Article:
Memoria is a remote island off the coast of Maine rumored to awaken the memories of everyone who sets foot on its deserted shores. When two young adults named J.J. and Emily set foot on the island for an intimate camping weekend, they inadvertently dredge up repressed emotions that send them into a destructive spiral. The Missing is the latest game from Deadly Premonition director Hidetaka “Swery” Suehiro. As Swery fan have come to expect, The Missing features its fair share of bizarre and awkward moments, but it ultimately tells a poignant story using a mechanic that asks players to continually dismember their character.
As J.J. travels across Memoria Island looking for her missing friend, she encounters a series of deadly environmental hazards like electrified pools of water, razor-sharp buzzsaws, and fiery deathtraps. While most would meet a grizzly end in this harsh world, J.J. has the remarkable ability to regenerate her body and recover from any injury. Growing back lost limbs at the push of a button is a lot of fun, but how The Missing incorporates these body horrors into its puzzle is often brilliant. For example, at several points, I had to set J.J.’s body on fire to light up darkened corridors or use her charred flesh to set overgrown brambles ablaze.
One of my favorite ways to injure J.J. was to break her neck, which causes the entire world to flip upside-down. This leads to a series of clever environmental mazes that ask you to continually flip between these two perspectives. Fortunately, The Missing doesn’t belabor its gimmicks. As soon as I got the handle on one puzzle type, White Owls introduced a new element or put a new spin on an old mechanic in a fun way.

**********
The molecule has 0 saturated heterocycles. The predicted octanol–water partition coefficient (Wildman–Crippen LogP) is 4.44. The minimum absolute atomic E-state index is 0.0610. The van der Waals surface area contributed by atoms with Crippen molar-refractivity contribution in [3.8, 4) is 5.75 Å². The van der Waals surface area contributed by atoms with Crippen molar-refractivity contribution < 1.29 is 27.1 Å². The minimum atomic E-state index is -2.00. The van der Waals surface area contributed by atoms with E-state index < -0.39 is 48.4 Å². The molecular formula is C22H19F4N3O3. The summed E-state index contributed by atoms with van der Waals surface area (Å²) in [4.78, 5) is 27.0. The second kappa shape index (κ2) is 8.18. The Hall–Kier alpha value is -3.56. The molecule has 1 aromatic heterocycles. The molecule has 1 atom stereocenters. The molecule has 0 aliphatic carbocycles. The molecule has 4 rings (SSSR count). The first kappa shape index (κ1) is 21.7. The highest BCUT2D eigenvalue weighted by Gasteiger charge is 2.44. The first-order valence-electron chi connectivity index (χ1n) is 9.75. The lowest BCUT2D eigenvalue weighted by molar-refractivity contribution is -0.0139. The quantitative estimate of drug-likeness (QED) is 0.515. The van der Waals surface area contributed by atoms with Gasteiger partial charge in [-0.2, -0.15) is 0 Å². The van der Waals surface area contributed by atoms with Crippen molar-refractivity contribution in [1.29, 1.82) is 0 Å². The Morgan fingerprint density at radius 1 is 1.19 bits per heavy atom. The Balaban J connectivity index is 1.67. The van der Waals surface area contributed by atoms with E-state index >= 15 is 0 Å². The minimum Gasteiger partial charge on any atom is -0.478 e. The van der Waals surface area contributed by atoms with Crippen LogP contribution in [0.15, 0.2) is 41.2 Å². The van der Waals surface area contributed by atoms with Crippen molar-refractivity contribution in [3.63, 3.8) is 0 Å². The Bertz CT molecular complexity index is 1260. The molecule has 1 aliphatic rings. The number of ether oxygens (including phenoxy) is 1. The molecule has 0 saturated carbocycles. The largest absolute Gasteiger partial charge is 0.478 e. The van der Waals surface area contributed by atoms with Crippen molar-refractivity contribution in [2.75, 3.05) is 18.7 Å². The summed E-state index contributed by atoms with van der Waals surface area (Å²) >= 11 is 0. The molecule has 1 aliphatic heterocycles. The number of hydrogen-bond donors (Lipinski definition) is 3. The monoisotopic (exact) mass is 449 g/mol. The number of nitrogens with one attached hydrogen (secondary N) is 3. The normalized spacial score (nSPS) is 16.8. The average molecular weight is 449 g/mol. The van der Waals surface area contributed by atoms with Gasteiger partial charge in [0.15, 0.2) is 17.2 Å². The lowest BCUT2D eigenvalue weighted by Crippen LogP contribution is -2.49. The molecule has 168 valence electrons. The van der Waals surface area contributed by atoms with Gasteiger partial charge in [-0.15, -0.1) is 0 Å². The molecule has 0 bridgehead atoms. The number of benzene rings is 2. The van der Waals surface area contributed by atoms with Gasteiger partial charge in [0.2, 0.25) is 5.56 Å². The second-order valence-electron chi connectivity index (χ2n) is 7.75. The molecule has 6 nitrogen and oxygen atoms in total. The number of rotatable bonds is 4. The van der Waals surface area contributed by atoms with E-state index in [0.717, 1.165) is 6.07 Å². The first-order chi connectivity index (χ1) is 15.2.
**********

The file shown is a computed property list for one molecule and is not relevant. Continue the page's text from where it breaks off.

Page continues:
The Missing doesn’t hold your broken hands when you get stuck; it encourages trial and error. Fortunately, most of The Missing’s environmental puzzles are easily solved through logical deduction and exploration. On the other hand, The Missing fails to properly explain a few basic mechanics. I got stuck for far too long during one early puzzle because I didn’t realize I could throw objects, since you have to hold down a button to do so. Fortunately, there were only a handful of moments where I could have used a tooltip, and The Missing’s environmental challenges are rewarding enough that I found it easy to quickly move on to the next thing.
A sense of dread and sorrow underlies J.J.’s entire adventure, but the themes of destruction and regeneration tie into the narrative in a clever way. The Missing’s story features its fair share of weirdness, such as a doctor with a moose head or a talking stuffed animal, but, in the end, The Missing told a moving story about J.J.’s personal struggles that caught me off guard more than once. Like its surprisingly heartfelt narrative, this quirky indie side-scroller came out of nowhere, but I’m glad I didn’t miss out on The Missing.